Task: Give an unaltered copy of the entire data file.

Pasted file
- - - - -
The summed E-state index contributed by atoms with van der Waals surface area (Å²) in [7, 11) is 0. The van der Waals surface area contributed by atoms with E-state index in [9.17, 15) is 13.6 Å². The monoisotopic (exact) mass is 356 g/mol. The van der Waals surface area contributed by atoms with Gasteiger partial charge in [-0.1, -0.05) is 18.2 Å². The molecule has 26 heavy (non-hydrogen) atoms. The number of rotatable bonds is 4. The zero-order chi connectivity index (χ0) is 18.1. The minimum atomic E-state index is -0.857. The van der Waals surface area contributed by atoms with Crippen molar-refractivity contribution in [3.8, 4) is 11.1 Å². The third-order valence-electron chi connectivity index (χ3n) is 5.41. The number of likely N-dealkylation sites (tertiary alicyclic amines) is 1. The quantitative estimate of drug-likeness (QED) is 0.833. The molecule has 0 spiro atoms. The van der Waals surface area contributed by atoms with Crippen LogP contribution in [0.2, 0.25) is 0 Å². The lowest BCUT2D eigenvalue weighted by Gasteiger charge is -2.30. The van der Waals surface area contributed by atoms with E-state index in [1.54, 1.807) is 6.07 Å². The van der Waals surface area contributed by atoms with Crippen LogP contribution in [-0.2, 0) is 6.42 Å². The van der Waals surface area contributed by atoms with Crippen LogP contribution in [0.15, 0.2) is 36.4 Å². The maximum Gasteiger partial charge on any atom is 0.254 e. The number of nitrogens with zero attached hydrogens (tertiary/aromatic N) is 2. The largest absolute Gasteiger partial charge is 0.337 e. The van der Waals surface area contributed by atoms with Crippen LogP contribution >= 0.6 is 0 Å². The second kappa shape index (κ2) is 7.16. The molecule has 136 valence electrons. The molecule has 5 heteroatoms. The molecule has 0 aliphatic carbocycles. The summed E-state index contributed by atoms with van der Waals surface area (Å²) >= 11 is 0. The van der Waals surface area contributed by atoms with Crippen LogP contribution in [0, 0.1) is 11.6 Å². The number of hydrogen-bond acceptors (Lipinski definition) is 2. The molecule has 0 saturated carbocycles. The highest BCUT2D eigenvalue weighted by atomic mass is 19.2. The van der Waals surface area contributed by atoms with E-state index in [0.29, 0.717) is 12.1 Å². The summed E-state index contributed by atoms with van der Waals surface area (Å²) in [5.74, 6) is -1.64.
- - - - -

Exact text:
The summed E-state index contributed by atoms with van der Waals surface area (Å²) in [7, 11) is 0. The van der Waals surface area contributed by atoms with E-state index in [9.17, 15) is 13.6 Å². The monoisotopic (exact) mass is 356 g/mol. The van der Waals surface area contributed by atoms with Gasteiger partial charge in [-0.1, -0.05) is 18.2 Å². The molecule has 26 heavy (non-hydrogen) atoms. The number of rotatable bonds is 4. The zero-order chi connectivity index (χ0) is 18.1. The minimum atomic E-state index is -0.857. The van der Waals surface area contributed by atoms with Crippen molar-refractivity contribution in [3.8, 4) is 11.1 Å². The third-order valence-electron chi connectivity index (χ3n) is 5.41. The number of likely N-dealkylation sites (tertiary alicyclic amines) is 1. The quantitative estimate of drug-likeness (QED) is 0.833. The molecule has 0 spiro atoms. The van der Waals surface area contributed by atoms with Crippen LogP contribution in [0.2, 0.25) is 0 Å². The lowest BCUT2D eigenvalue weighted by Gasteiger charge is -2.30. The van der Waals surface area contributed by atoms with E-state index in [1.54, 1.807) is 6.07 Å². The van der Waals surface area contributed by atoms with Crippen LogP contribution in [-0.2, 0) is 6.42 Å². The van der Waals surface area contributed by atoms with Crippen LogP contribution in [0.15, 0.2) is 36.4 Å². The maximum Gasteiger partial charge on any atom is 0.254 e. The number of nitrogens with zero attached hydrogens (tertiary/aromatic N) is 2. The largest absolute Gasteiger partial charge is 0.337 e. The van der Waals surface area contributed by atoms with Crippen LogP contribution >= 0.6 is 0 Å². The second kappa shape index (κ2) is 7.16. The molecule has 136 valence electrons. The molecule has 5 heteroatoms. The molecule has 0 aliphatic carbocycles. The summed E-state index contributed by atoms with van der Waals surface area (Å²) >= 11 is 0. The van der Waals surface area contributed by atoms with Crippen LogP contribution in [0, 0.1) is 11.6 Å². The number of hydrogen-bond acceptors (Lipinski definition) is 2. The molecule has 0 saturated carbocycles. The highest BCUT2D eigenvalue weighted by atomic mass is 19.2. The van der Waals surface area contributed by atoms with E-state index in [0.29, 0.717) is 12.1 Å². The summed E-state index contributed by atoms with van der Waals surface area (Å²) in [5.74, 6) is -1.64.